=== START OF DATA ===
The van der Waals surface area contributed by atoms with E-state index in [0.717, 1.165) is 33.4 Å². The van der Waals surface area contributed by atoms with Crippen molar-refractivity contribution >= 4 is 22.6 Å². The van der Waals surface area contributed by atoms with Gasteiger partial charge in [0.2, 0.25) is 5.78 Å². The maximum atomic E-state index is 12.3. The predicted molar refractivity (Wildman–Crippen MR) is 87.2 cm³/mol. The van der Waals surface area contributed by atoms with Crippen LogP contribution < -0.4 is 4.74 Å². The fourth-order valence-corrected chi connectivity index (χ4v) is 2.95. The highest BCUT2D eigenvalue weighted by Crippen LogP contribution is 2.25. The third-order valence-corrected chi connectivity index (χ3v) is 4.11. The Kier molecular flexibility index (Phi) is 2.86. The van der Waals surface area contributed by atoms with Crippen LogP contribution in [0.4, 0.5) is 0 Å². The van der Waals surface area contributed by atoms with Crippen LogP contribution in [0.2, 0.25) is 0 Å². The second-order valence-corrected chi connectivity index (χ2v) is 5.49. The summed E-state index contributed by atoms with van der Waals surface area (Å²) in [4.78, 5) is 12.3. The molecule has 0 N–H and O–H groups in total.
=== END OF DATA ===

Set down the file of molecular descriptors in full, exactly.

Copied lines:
The van der Waals surface area contributed by atoms with E-state index in [0.717, 1.165) is 33.4 Å². The van der Waals surface area contributed by atoms with Crippen molar-refractivity contribution >= 4 is 22.6 Å². The van der Waals surface area contributed by atoms with Gasteiger partial charge in [0.2, 0.25) is 5.78 Å². The maximum atomic E-state index is 12.3. The predicted molar refractivity (Wildman–Crippen MR) is 87.2 cm³/mol. The van der Waals surface area contributed by atoms with Crippen LogP contribution < -0.4 is 4.74 Å². The fourth-order valence-corrected chi connectivity index (χ4v) is 2.95. The highest BCUT2D eigenvalue weighted by Crippen LogP contribution is 2.25. The third-order valence-corrected chi connectivity index (χ3v) is 4.11. The Kier molecular flexibility index (Phi) is 2.86. The van der Waals surface area contributed by atoms with Crippen LogP contribution in [0.4, 0.5) is 0 Å². The van der Waals surface area contributed by atoms with Crippen LogP contribution in [0.2, 0.25) is 0 Å². The second-order valence-corrected chi connectivity index (χ2v) is 5.49. The summed E-state index contributed by atoms with van der Waals surface area (Å²) in [4.78, 5) is 12.3. The molecule has 0 N–H and O–H groups in total.